This is close but it still won't work how we want, but let's paint a picture of where things would go wrong:

  1. User loads the list of clients
  2. User clicks an individual client to view its details

The first step would work fine, the clients data would be returned appropriately. However, for the second step our | async pipe in the template is going to try to subscribe to this.clients$. This subscription will be successful but no data will be returned. That is because this stream is already active and it has already emitted its initial data that was delivered to the home page to display the list of clients. Everything is sharing the same stream of data now, and our home page will have rudely used the first data emission just for itself. Latecomers to the party don't get any data. Now, our second subscription will only receive data if a new data emission on the stream is triggered by one of the client documents being updated. In this case, both the home page and the client detail page will get this data at the same time, and can both use it because they are both subscribed at the time it is emitted. However, We don't want to wait around for an update to the database to get our initial set of data.

That is why we use shareReplay:

  public getClients() {
    if (!this.clients$) {
      const clientsCollection = collection(this.firestore, 'clients');
      this.clients$ = collectionData(clientsCollection, { idField: 'id' }).pipe(
        shareReplay(1)
      ) as Observable<Client[]>;
    }

    return this.clients$;
  }

This is basically the exact same concept, except now when the second (or subsequent) subscriber comes along it is going to "replay" the latest value that was emitted on the stream. Since we use shareReplay(1) it will emit one previous value when we subscribe to it. This allows us to still get an initial set of client data without having to wait for an update to occur.

What happens if nobody is listening?

An important thing to understand about shareReplay is what happens when nobody is listening? We have this "hot" observable that just emits its data whenever it has something to emit regardless of when something subscribes to it (except for the first subscriber). This is different to a more typical "cold" observable that is executed and returns its data whenever it is subscribed to.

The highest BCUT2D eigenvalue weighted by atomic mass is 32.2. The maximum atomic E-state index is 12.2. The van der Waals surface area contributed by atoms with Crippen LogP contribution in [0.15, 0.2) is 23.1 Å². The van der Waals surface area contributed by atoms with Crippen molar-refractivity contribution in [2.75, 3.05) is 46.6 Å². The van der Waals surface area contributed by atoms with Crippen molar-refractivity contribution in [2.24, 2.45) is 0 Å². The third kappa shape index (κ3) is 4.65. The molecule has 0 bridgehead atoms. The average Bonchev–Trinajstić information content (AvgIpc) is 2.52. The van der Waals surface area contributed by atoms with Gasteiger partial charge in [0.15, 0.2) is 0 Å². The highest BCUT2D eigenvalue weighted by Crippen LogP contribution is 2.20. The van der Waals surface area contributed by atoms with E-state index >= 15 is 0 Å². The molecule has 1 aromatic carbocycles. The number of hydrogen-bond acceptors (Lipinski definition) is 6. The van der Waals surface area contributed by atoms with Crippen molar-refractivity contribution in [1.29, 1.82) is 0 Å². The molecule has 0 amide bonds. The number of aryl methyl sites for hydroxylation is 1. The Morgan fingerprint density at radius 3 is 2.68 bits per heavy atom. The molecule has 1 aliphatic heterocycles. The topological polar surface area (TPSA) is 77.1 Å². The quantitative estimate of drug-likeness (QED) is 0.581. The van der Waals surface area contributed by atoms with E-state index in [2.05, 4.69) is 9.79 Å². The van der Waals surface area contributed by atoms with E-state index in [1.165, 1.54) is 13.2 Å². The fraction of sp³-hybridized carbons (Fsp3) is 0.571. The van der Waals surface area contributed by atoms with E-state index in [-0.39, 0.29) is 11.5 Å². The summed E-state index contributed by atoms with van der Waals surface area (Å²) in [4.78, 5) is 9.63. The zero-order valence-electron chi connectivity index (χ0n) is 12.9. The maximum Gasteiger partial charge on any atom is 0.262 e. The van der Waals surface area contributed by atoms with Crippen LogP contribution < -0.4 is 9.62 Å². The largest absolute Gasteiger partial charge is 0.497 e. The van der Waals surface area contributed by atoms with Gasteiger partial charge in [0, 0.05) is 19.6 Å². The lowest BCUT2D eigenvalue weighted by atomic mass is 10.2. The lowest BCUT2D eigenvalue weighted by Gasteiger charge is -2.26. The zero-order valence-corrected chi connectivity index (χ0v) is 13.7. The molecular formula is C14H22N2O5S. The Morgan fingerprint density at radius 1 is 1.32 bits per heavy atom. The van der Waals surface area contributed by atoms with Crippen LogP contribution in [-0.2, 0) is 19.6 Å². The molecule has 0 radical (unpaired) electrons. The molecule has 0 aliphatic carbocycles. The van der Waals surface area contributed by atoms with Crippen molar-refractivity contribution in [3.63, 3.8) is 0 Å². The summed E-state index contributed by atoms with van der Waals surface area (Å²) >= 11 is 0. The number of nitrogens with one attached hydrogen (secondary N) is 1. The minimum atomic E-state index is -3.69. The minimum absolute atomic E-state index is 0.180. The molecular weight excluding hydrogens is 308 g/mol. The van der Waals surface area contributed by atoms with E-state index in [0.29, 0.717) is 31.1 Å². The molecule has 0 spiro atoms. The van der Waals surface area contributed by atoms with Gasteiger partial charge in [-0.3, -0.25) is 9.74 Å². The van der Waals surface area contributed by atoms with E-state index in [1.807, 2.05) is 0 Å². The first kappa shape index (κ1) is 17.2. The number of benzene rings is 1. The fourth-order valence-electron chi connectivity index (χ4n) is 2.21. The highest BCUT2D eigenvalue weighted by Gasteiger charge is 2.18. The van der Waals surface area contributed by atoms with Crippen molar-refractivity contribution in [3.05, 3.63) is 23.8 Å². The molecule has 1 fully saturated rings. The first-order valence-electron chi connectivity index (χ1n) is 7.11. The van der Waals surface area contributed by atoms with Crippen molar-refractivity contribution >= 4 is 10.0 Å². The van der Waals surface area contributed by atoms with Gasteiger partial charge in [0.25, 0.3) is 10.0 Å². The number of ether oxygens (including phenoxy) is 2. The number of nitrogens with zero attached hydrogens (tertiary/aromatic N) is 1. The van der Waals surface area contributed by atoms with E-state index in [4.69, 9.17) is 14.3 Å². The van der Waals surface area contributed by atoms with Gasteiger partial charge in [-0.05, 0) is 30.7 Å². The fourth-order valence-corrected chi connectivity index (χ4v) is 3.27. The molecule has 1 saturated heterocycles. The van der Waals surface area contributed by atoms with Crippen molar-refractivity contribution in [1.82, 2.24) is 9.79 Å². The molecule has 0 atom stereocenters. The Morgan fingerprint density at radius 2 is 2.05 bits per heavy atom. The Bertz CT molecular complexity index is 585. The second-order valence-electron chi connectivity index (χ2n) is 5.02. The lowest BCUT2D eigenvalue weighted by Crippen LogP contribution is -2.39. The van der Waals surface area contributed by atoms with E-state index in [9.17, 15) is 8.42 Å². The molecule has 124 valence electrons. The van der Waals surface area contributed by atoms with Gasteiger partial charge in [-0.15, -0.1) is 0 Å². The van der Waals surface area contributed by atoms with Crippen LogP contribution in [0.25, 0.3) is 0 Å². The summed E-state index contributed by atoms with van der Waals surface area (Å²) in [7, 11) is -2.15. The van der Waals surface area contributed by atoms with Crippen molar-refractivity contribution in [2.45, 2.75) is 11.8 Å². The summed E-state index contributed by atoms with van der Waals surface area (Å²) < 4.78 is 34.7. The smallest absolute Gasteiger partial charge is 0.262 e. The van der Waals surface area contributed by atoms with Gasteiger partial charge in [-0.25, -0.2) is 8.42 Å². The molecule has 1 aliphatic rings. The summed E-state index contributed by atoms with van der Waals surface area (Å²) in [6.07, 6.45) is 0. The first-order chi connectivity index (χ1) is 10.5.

We have used a value of 1 as a parameter to shareReplay:

shareReplay(1)

This is because we want a bufferSize of 1, i.e. we want just the one previous value to be "replayed" for each new subscriber to our shared stream. However, shareReplay also optionally accepts a ShareReplayConfig:

shareReplay({ bufferSize: 1, refCount: true })

This allows us to supply our bufferSize along with a refCount boolean value of true (it will be false by default). If refCount is true it will cause our shareReplay stream to unsubscribe from the source observable when there are no longer any subscribers to it, e.g. if both our home page and the client detail page unsubscribed from getClients(). Our "hot" observable will become "cold" again. If someone else comes a long later and subscribed to it again, a new stream will be created that again subscribed to the source observable (which would trigger our collectionData again).

If we keep the default value of false, our shareReplay stream will remain subscribed to our source observable and just keep running forever even if nobody is subscribed to it. This probably makes sense in this case, we can just keep this single stream of clients consistently available throughout the entire life of the application. In other cases though it might cause problems. Make sure you consider what the appropriate behaviour for your specific circumstances would be.

Summary

One of the hard things about RxJS and reactive/declarative programming is that there are a lot of complexities that, if overlooked, can cause you problems. Understanding the implications of subscribing to something with and without shareReplay is certainly not intuitive, and you might not even be aware of the existence of such operators.

However, once you do grasp how to do it, the solution is very elegant. The end result here is that we can get a stream of clients anywhere in our application just by calling the getClients() method and it is going to handle automatically caching/sharing data for us wherever possible, and we can instantly react to the most up to date data without having to do any additional manual handling.